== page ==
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Reviewed by:
  • Space and Place in Children’s Literature, 1789 to the Present ed. by Maria Sachiko Cecire et al.
  • Erin Spring (bio)
Maria Sachiko Cecire, Hannah Field, Kavita Mudan Finn, and Malini Roy, eds. Space and Place in Children’s Literature, 1789 to the Present. Surrey: Ashgate, 2015.

Space and Place in Children’s Literature emerged out of a 2009 conference at Keble College, Oxford, organized by the Children’s Literature Oxford Colloquium. According to its four editors, who hail from the United States, the United Kingdom, and Germany, the aim of this cross-cultural collection is to “engage with such questions about adults and children, real-world spaces, fantasy, and the material book . . . to offer a foundational study of the multivalence of space and place as they are addressed in the analysis of children’s literature” (14). The introduction establishes a background for themes including play and the adult/child dichotomy, and situates the volume in discussions about children’s literature as a space for the negotiation of power. Readings of children’s literature criticism are entwined with interdisciplinary conversations about spatiality, such as geographer Yi-Fu Tuan’s space/place distinction and philosopher Gaston Bachelard’s questions of scale. The overarching argument is that children’s literature “privilege[s] the child’s purported capacity for superior imagination and creativity, making marked-off spaces of power into simultaneous places of play” (3).

Spatiality is crucial for this vacillation between power and play. The editors note how Lyra’s Oxford, in Philip Pullman’s Northern Lights, signifies power relations while remaining a city filled with opportunities for play. Questions raised within this introduction are returned to in an epilogue by Pullman himself, in which the novelist distinguishes between inside, outside, and “elsewhere” spaces in a range of classic texts including his own. The explicit links between the introduction and epilogue bring this edited collection full circle in a satisfying (and rare) manner.

The individual essays, from emerging and established scholars alike, are organized to build a unified whole. Each of the four sections begins with a half-page introduction, followed by a cross-disciplinary reading list pertinent to the questions posed within the section. These mini-introductions and reading lists help the reader situate the chapters across numerous fields of study. The contributors place their arguments in conversation with similar work—including Jane Carroll’s Landscape in Children’s Literature and Terri Doughty and Dawn Thompson’s edited collection Knowing Their Place? Identity and Space in Children’s Literature—while clarifying the ways this new volume addresses numerous genres, historical periods, and critical frameworks.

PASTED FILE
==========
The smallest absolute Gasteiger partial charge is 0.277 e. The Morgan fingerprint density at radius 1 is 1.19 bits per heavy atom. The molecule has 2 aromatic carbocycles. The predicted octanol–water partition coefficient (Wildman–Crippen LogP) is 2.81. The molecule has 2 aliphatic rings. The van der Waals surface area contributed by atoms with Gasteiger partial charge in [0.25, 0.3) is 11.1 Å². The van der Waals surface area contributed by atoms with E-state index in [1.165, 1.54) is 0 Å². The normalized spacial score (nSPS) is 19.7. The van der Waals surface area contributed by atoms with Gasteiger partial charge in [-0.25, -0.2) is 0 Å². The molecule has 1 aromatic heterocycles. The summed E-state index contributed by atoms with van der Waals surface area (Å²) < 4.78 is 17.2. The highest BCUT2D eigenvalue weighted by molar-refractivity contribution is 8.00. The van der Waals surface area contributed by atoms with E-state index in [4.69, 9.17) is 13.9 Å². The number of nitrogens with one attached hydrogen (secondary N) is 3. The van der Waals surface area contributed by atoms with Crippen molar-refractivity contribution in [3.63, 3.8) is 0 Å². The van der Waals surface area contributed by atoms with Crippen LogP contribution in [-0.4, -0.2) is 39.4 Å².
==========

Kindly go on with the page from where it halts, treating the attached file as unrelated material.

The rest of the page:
Peter Hunt’s opening chapter, “Unstable Metaphors: Symbolic Spaces and Specific Places,” explores power imbalances in children’s literature, drawing on a range of well-known texts to examine the socially and physically constructed spaces between adult writers and child readers. Hunt reinforces his disciplinary arguments with reflections on Frances Hodgson Burnett’s overdetermined house and garden in The Secret Garden; Rudyard Kipling’s [End Page 355] “precisely realized landscapes” in Puck of Pook’s Hill (31); “the coherence and fidelity” of Arthur Ransome’s “child-oriented” Swallows and Amazons (32–33); and Kenneth Grahame’s “personal in-joke[s]” in The Wind in the Willows, a text Hunt calls notable for its “manipulation of real spaces. . . . [A]t no point do the inner spaces or external places provide empathy with a childhood state. The empathy is with a childish state, perhaps, but childishness is a feature of adulthood, not childhood” (30). Aneesh Barai’s feminist analysis of Sylvia Plath’s writing for children and Julia Kristeva’s semiotic theory complements Hunt’s discussion of power, honing in on representations of maternity. Barai pays particular attention to authors’ descriptions of the spaces between mother and child in this memorable essay.

Section 2, “Real-World Places,” focuses on identity and locale through an international lens, taking the reader from Italy to the Mexico/U.S. border to South Africa. Francesca Orestano provides a focused analysis of Maria Edgeworth’s The Little Merchants: A Tale. Through her vivid descriptions, Orestano argues that Edgeworth “creates an interstitial space” (27) between England and “exotic” Italy. Another striking contribution...


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pp. 355-357
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